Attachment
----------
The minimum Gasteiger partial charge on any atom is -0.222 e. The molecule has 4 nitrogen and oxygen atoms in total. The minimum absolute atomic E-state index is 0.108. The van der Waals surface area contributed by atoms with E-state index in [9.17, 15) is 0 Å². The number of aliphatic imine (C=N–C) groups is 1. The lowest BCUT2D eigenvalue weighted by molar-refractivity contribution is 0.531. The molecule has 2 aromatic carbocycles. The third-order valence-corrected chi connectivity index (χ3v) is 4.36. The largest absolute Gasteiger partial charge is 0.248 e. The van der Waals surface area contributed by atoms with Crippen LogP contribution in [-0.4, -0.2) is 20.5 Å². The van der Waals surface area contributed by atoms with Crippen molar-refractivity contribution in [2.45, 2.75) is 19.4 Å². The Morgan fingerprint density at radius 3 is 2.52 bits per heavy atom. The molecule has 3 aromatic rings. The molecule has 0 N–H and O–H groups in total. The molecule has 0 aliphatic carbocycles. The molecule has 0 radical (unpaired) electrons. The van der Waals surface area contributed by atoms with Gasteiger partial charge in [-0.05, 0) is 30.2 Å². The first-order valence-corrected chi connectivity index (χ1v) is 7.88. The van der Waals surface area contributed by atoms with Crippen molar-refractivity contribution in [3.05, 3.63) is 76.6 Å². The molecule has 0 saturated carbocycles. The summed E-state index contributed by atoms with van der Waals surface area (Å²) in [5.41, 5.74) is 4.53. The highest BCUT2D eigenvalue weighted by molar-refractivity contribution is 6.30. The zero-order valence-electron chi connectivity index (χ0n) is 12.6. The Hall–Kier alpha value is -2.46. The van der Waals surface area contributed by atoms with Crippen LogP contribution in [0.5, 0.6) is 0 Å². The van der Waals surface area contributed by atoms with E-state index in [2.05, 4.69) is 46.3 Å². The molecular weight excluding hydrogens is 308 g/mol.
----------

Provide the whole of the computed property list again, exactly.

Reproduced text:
The minimum Gasteiger partial charge on any atom is -0.222 e. The molecule has 4 nitrogen and oxygen atoms in total. The minimum absolute atomic E-state index is 0.108. The van der Waals surface area contributed by atoms with E-state index in [9.17, 15) is 0 Å². The number of aliphatic imine (C=N–C) groups is 1. The lowest BCUT2D eigenvalue weighted by molar-refractivity contribution is 0.531. The molecule has 2 aromatic carbocycles. The third-order valence-corrected chi connectivity index (χ3v) is 4.36. The largest absolute Gasteiger partial charge is 0.248 e. The van der Waals surface area contributed by atoms with Crippen LogP contribution in [-0.4, -0.2) is 20.5 Å². The van der Waals surface area contributed by atoms with Crippen molar-refractivity contribution in [2.45, 2.75) is 19.4 Å². The Morgan fingerprint density at radius 3 is 2.52 bits per heavy atom. The molecule has 3 aromatic rings. The molecule has 0 N–H and O–H groups in total. The molecule has 0 aliphatic carbocycles. The molecule has 0 radical (unpaired) electrons. The van der Waals surface area contributed by atoms with Gasteiger partial charge in [-0.05, 0) is 30.2 Å². The first-order valence-corrected chi connectivity index (χ1v) is 7.88. The van der Waals surface area contributed by atoms with Crippen molar-refractivity contribution in [3.05, 3.63) is 76.6 Å². The molecule has 0 saturated carbocycles. The summed E-state index contributed by atoms with van der Waals surface area (Å²) in [5.41, 5.74) is 4.53. The highest BCUT2D eigenvalue weighted by molar-refractivity contribution is 6.30. The zero-order valence-electron chi connectivity index (χ0n) is 12.6. The Hall–Kier alpha value is -2.46. The van der Waals surface area contributed by atoms with Crippen LogP contribution in [0.5, 0.6) is 0 Å². The van der Waals surface area contributed by atoms with E-state index in [2.05, 4.69) is 46.3 Å². The molecular weight excluding hydrogens is 308 g/mol.